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How Europe’s Crisis Hits the US
12/06/2011 8:00 am EST
The Eurozone’s woes may seem distant, but they will likely make money more expensive, slow economic growth, and deepen our pessimism about the future.
It’s hard to list the damages that the Euro debt crisis has inflicted on Europe. Not because the effects are subtle—they’re not—but because the list is so long.
- There’s austerity in Greece and Portugal that likely means a decade of no growth and falling living standards.
- There are budget cuts in Spain and Italy that might be enough to get the economies there growing again—two or three years from now—but in the meantime mean cuts in wages and pensions.
- There is the collapse of banks, such as Spain’s regional cajas and the French/Belgian Dexia—and the general weakness in European banks that is translating into fewer loans and slower growth.
- There’s the…well, you get the idea.
Putting together a list of the damage from the Eurozone debt crisis in the United States is harder—the list is just about as long, but some effects are likely to be hidden or delayed. For example, an immediate effect of the crisis has been a rally in US Treasuries that has driven interest rates down to historical lows.
A good thing, right? In the near term, yes, but not if it delays the day the US starts to deal with its own debt problems and leads to a buildup of debt on the balance sheet of the Federal Reserve.
So, yes, putting together a list of the effects of the European debt crisis on the United States is difficult. But it’s important, because looking at the crisis from a US perspective tells us a lot about what we can expect from the US and global markets and economies over the next five to ten years.
And the picture likely includes slow growth and a lot of frustration.
Making Money More Expensive
I’d divide the US effects of the Eurozone debt crisis into three categories: inside-baseball effects, clearly visible systemic effects, and long-term psychological effects.
Inside-baseball effects on the financial markets will make money more expensive—and economic growth slower.
I don’t expect that most of us will notice this type of damage—it’s inside baseball, so the damage is apparent only to those who play deeply inside the game. But it might be the most significant in the middle term, because it is this kind of change that constitutes the most likely mechanism for translating the Eurozone debt crisis to the US financial system.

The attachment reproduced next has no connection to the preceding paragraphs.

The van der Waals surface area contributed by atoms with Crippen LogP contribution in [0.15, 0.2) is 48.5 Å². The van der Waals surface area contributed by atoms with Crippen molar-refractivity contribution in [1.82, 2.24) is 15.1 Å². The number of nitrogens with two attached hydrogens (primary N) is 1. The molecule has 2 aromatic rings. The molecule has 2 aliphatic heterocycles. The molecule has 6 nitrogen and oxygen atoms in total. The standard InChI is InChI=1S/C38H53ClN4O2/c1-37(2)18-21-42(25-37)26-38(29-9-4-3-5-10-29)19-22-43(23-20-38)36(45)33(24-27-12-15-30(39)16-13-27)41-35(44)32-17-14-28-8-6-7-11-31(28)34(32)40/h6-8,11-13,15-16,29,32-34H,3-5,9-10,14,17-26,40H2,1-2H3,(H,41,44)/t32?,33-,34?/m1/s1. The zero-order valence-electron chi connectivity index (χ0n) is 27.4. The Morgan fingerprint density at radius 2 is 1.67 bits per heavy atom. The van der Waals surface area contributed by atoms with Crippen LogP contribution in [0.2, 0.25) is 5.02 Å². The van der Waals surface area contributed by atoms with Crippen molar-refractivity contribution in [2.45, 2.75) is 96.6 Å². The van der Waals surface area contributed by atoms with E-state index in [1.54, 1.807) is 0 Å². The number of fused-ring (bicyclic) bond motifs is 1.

Remember how during the Lehman bankruptcy and the 2008 global financial crisis, the big worry was that contracts in the derivatives market might take down a big financial institution such as JPMorgan Chase (JPM) or American International Group (AIG)?
That fear, indeed, was the key reason for the taxpayer bailout of American International. Nobody knew exactly how much "insurance" the company had extended to other financial institutions.
And no one knew what the effect of the failure of American International might be on those other institutions. Banks and other financial companies thousands of miles away from the New York epicenter of the crisis might fail if they were counting on derivatives contracts with American International on the other end to insure them against loss.
The inability of financial regulators and financial markets to figure out who might be holding the bag was the reason that post-Lehman financial reforms invested so much rhetoric into trying to move at least part of the derivatives market from private, institution-to-institution agreements to derivative contracts traded on at least somewhat transparent public markets.
Now the Eurozone debt crisis has brought the workings of the derivative markets back onto center stage by calling into question the viability of derivatives to act as insurance against default.
At issue is a derivative known as a credit-default swap. As the possibility of default on their debt by the governments of Greece, Portugal, Ireland, Spain, and Italy climbed, investors in the sovereign debt of those countries used credit-default swaps as a way to lay off part of that risk. These derivatives serve as insurance.
But you’d have to question the value of any insurance that didn’t pay off in a crisis, wouldn’t you? And that’s exactly what’s happening right now in the Greek debt crisis.
Although banks and other holders of Greek bonds are being "asked" to accept a 50% reduction on the value of their bonds, the International Swaps and Derivatives Association—the group that makes the call on when credit default swaps are triggered—has so far decided that the 50% loss on Greek government bonds doesn’t allow the buyers of this insurance to collect, since the loss is voluntary.
Voluntary? Well, I guess breathing is voluntary, since I could decide to stop. I’m sure that this ruling is producing a massive rethinking of the value of derivatives in laying off bond-market risk.
And the upshot of that is likely to lead to bond buyers demanding higher yields to compensate for the risk that they now don’t think they can lay off quite so easily or certainly. This means more expensive money—and that’s not good for economic growth in any part of the world.
NEXT: Shaking Faith in the Financial System|pagebreak|
Shaking Faith in the Financial System
The effects of this rethinking of the value of derivatives as insurance wouldn’t be nearly as important if it weren’t for the second inside-baseball effect of the Eurozone debt crisis.
In the 2008 global financial crisis, the collapse in the price of mortgage-backed securities rated AAA by the credit-rating companies raised huge questions about the value of those ratings, as well as the quality of the rating companies’ work. With the Eurozone crisis, the collapse in price of government debt carrying ratings that implied this debt was risk-free has further eroded the trust placed in the bond-rating companies.